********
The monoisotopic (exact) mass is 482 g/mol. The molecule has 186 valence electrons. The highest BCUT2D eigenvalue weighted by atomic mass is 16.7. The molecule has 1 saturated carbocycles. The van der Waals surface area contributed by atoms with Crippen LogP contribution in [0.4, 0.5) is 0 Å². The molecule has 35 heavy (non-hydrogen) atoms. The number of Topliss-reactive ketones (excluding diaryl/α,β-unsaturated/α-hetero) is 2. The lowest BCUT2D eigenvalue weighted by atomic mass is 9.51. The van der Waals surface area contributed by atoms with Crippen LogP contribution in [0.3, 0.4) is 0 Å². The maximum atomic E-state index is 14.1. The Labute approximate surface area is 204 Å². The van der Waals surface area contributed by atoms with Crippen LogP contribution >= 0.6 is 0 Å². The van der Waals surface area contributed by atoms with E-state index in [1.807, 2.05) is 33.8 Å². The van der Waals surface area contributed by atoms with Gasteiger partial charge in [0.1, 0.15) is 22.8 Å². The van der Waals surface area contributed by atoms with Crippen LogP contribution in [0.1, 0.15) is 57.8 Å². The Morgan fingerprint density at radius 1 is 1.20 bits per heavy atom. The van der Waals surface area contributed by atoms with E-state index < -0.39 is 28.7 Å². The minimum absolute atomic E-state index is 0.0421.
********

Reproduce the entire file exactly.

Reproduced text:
The monoisotopic (exact) mass is 482 g/mol. The molecule has 186 valence electrons. The highest BCUT2D eigenvalue weighted by atomic mass is 16.7. The molecule has 1 saturated carbocycles. The van der Waals surface area contributed by atoms with Crippen LogP contribution in [0.4, 0.5) is 0 Å². The molecule has 35 heavy (non-hydrogen) atoms. The number of Topliss-reactive ketones (excluding diaryl/α,β-unsaturated/α-hetero) is 2. The lowest BCUT2D eigenvalue weighted by atomic mass is 9.51. The van der Waals surface area contributed by atoms with Crippen LogP contribution in [0.3, 0.4) is 0 Å². The maximum atomic E-state index is 14.1. The Labute approximate surface area is 204 Å². The van der Waals surface area contributed by atoms with Crippen LogP contribution >= 0.6 is 0 Å². The van der Waals surface area contributed by atoms with E-state index in [1.807, 2.05) is 33.8 Å². The van der Waals surface area contributed by atoms with Gasteiger partial charge in [0.1, 0.15) is 22.8 Å². The van der Waals surface area contributed by atoms with Crippen LogP contribution in [0.1, 0.15) is 57.8 Å². The Morgan fingerprint density at radius 1 is 1.20 bits per heavy atom. The van der Waals surface area contributed by atoms with E-state index < -0.39 is 28.7 Å². The minimum absolute atomic E-state index is 0.0421.